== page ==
What club or activity excites you most at this school? The number of clubs and activities at McCombs is so large and diverse that it’s hard to single out a club or activity without feeling a sense of FOMO. The MBA Investment Fund, a student managed private investment company offers an exciting opportunity to obtain real world investing experience and explore investment themes that resonate with me.

The Texas McCombs MBA case competitions spanning the finance, marketing, operations and consulting domains offer invaluable experience in solving cross-functional business problems in a competitive setting and an opportunity to test my mettle as an aspiring consultant.

Describe your biggest accomplishment in your career so far: During my stint at SBI Capital Markets, I had the opportunity to lead a team that successfully closed one of India’s largest refinancing deals in the renewable energy space for a leading Indian wind energy company. The $400 million deal pioneered a first-of-its-kind financing structure that served as a precursor to similar deals in the Indian renewable energy landscape. The lack of precedent led to significant challenges in bringing all stakeholders on board and required multiple rounds of negotiations before arriving at an equitable solution. I had no previous exposure to the renewable energy sector, and I had to quickly grasp the technical nuances of the business. It was a steep learning curve but it was a memorable experience.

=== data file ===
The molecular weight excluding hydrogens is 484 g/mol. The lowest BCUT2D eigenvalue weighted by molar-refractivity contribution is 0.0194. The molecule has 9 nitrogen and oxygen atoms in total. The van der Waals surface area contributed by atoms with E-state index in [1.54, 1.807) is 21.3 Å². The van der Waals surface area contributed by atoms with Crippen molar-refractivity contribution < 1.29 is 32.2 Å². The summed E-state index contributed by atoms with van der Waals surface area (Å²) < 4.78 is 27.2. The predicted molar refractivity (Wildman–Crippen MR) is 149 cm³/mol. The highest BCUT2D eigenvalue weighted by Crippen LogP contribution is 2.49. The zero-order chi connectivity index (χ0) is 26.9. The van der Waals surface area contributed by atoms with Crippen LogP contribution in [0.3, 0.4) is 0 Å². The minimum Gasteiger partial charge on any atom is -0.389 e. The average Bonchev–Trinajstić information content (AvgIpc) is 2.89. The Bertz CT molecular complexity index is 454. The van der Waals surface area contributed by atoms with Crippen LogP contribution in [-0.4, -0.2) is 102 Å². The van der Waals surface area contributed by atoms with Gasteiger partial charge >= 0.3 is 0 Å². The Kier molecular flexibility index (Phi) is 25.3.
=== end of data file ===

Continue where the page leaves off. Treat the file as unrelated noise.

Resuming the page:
The deal was awarded the Renewable Energy Deal of the Year at the ‘The Asset AAA Asia Infrastructure Awards,’ a reputable forum that honors top financing deals in the Infrastructure sector in Asia.

What led you to pursue an MBA at this point in your career?  In my career, as I navigated from the realm of big ticket infrastructure project financing to cross cultural boutique investment banking, I realized that the impact of my work relied on solving cross-functional business problems and the implementation capabilities of client teams. I was keen on upskilling myself in the implementation of business decisions in a global marketplace. I eventually segued to a role supporting heads of finance and strategy implementation at WeWork India.